Scientists are studying the popular breed to find out why their lifespans have gotten shorter over the years and why cancer is so prevalent.
The Colorado-based Morris Animal Foundation recently got the first lifetime study of 3,000 purebred golden retrievers up and running after signing up the first dogs in 2012. The non-profit says the review of health conditions and environmental factors facing goldens across the U.S. can help other breeds and even people, because humans carry 95 per cent of the same DNA.
"Canine cancer has become a dog owner's greatest fear," said Dr. David Haworth, president and CEO of the foundation, which invested $25 million in the study. "You don't see dogs running loose that much anymore, we don't see a lot of infectious diseases, and the vaccines we have today are very good, so our concerns are warranted."
The vets haven't learned enough yet to improve or prolong the retrievers' lives, but key factors could lie anywhere, said Dr. Michael Lappin, who has 19 patients from Buzzards Bay, Massachusetts, in the study. When he graduated from veterinary school in 1972, golden retrievers lived 16 or 17 years. Today, it's nine or 10 years.
Golden retrievers die of bone cancer, lymphoma and a cancer of the blood vessels more than any other breed in the country.
Lappin plans to get his families together in a few months to see if they have found ways to make life easier for their dogs, especially because the most helpful data about cancer, obesity, diabetes and other chronic conditions won't emerge for six or seven years, researchers say.
Early exams showed 33 per cent of the dogs, which are 1 to 5 years old, had skin disease or ear infections; 17 per cent had gastrointestinal illnesses; and 11 per cent had urinary disease.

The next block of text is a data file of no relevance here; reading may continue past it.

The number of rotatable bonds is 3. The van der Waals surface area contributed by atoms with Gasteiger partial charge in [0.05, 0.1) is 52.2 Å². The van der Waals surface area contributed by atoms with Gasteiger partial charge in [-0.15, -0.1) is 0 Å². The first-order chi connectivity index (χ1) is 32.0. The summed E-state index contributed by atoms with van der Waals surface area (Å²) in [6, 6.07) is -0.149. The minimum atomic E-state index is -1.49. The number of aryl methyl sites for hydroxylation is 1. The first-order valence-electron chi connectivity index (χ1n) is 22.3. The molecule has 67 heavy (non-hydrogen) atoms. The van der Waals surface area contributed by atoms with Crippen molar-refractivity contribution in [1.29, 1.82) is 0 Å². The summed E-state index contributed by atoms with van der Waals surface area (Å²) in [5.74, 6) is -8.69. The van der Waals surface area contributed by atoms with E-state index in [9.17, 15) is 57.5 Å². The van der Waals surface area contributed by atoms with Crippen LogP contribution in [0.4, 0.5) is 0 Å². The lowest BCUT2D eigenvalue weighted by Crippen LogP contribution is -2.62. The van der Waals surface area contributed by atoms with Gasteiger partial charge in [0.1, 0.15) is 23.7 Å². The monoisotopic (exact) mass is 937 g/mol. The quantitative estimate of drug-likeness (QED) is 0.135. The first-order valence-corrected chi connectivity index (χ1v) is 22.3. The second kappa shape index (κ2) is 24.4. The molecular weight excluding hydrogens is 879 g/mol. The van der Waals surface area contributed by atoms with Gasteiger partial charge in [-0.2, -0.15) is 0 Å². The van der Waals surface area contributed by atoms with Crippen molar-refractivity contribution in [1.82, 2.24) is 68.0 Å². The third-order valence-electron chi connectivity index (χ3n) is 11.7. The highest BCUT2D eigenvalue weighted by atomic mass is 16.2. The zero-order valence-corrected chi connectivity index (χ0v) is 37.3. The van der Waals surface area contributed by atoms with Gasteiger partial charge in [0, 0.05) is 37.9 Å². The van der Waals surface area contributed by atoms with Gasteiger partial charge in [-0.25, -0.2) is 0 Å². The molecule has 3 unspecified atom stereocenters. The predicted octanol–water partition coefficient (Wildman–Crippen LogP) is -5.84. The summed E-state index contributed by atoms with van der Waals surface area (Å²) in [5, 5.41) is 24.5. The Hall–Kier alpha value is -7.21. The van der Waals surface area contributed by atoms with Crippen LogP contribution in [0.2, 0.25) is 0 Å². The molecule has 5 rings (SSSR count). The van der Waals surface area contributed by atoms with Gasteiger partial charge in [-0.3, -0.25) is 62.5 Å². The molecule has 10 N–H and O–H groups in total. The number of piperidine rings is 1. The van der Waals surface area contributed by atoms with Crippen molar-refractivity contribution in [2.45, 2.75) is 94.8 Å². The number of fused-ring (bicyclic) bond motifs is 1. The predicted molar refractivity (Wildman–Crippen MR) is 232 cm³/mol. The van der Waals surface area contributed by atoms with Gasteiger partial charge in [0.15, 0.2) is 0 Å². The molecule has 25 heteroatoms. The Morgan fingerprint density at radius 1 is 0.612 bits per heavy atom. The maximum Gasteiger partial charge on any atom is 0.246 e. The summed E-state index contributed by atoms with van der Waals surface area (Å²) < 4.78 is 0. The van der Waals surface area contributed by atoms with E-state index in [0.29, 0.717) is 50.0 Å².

The dogs get medication to treat the conditions, but vets can't treat them differently because it would skew the results, Lappin said.
Marla Yetka of Denver says her nearly 2-year-old golden retriever, Snickers, joined the study and has been suffering from skin problems. Yetka uses oatmeal shampoo on her pet, but she's looking forward to talking with other participants about their remedies.
"I have too many friends who have lost goldens," she said. "Is it what we are feeding them, their environments, their breeding?"
Pet owners keep tabs on everything, from a move across country or across town, a change in climate or time zone, new children at home, different food or behavioural changes. Most keep journals so they don't constantly call the vets when their dog gets a thorn in its foot, eats a spider or devours a bunch of bologna if it tears into the groceries.
The vets collect blood, waste, and hair and nail samples annually to test if the dogs get sick, hoping to uncover a common thread or early warning sign among dogs that develop cancer or other diseases. Doctors also check for changes in temperature, blood pressure, energy, diet, sleeping patterns or other factors that could explain illnesses.
"Everyone involved will feel the burden it will take to be able to say, 'I am playing a role in stopping cancer in these animals I love,'" Haworth said.
So far, seven goldens have died of conditions such as cancer and gastrointestinal problems, and one was hit by a car, Haworth said. Another dropped out when its owner died. The dogs come from every state; about half are male and half are female; and half are fixed and half are not.
Those who brought dogs into the study, including both veterinarians, hope goldens get a shot at the longer life they used to enjoy.
"I'm glad I found the study and feel in some small way, I might make a difference," Yetka said.
— www.CanineLifetimeHealth.org .
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